QS Study

Role of Insulin in the regulation of Blood Sugar Level

Insulin is a hormone that is significant for metabolism and deployment of energy from the ingested nutrients – especially glucose. It is a protein chain or peptide hormone. It helps keeps your blood sugar level from getting too high or too low. In a normal person, the blood glucose concentration is narrowly controlled, usually between 80 mg/d1 and 90 mg/dl.

Insulin lowers the blood glucose level by the following steps:

(A) Promotion of liver uptake, storage, and use of glucose.

  • Inhibition of liver phosphorylase prevents break down of the glycogen.
  • Enhanced uptake of glucose from the blood by liver cells.
  • Increases the activity of glucokinase and causes the phosphorylation of glucose and trapped glucose into cells.
  • Insulin increases the activity of glycogen syntheses.

(B) Inhibition of liver gluconeogenesis:

  • Insulin promotes the conversion of excess liver glucose into fatty acids.
  • These fatty acids are transported to the adipose tissue and deposited as fat.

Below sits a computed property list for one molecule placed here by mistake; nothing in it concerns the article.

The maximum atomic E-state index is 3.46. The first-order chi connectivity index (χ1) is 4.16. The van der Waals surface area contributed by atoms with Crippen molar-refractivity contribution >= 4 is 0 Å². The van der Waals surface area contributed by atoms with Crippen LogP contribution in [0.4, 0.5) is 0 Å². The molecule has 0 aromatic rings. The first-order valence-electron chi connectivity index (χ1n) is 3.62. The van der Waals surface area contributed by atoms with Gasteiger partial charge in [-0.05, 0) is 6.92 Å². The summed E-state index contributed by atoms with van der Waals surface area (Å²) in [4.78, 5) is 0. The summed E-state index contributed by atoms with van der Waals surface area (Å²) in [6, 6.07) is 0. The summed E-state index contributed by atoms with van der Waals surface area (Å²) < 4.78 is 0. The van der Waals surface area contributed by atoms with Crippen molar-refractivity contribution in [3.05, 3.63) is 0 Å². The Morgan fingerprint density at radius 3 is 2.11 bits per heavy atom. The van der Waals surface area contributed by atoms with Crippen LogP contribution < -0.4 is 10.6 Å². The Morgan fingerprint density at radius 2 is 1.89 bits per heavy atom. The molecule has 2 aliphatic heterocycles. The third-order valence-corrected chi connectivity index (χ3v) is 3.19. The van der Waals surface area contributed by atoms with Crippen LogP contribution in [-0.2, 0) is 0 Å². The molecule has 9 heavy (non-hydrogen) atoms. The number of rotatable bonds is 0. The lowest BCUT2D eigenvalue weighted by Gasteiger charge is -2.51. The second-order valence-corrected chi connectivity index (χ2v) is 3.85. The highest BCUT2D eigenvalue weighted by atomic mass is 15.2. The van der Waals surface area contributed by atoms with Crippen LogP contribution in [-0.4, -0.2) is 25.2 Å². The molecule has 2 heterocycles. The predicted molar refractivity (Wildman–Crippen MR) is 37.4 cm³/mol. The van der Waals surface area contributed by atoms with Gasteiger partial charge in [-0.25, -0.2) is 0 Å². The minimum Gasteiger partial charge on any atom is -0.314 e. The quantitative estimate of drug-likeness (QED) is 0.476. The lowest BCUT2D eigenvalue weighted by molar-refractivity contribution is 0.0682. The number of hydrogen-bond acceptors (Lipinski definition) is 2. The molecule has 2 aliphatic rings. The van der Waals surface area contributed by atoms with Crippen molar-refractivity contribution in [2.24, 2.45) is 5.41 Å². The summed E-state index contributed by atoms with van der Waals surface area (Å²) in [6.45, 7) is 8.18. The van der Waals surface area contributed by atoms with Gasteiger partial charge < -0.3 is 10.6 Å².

• Insulin decreases quantity and activity of liver enzymes required for gluconeogenesis.
  • Insulin decreases the release of amino acids from muscle or other tissue to prevent gluconeogenesis.

(C) Storage of glucose in muscle cells.

Insulin causes the muscle membrane permeable to glucose, and help to form glycogen in the muscles.

(D) Increase the utilization by most other cells.

Principal actions of insulin

(A) Rapid (seconds) – Increases transport of insulin, amino acids, and K+ into insulin-sensitive cells

(B) Intermediate

  1. Stimulation of protein synthesis,
  2. Inhibition of protein degradation,
  3. Activation of glycolytic enzymes and glycogen synthase,
  4. Inhibition of phosphorylase and gluconeogenic enzymes.

(C) Delayed – Increase in mRNAs for lipogenic and other enzymes.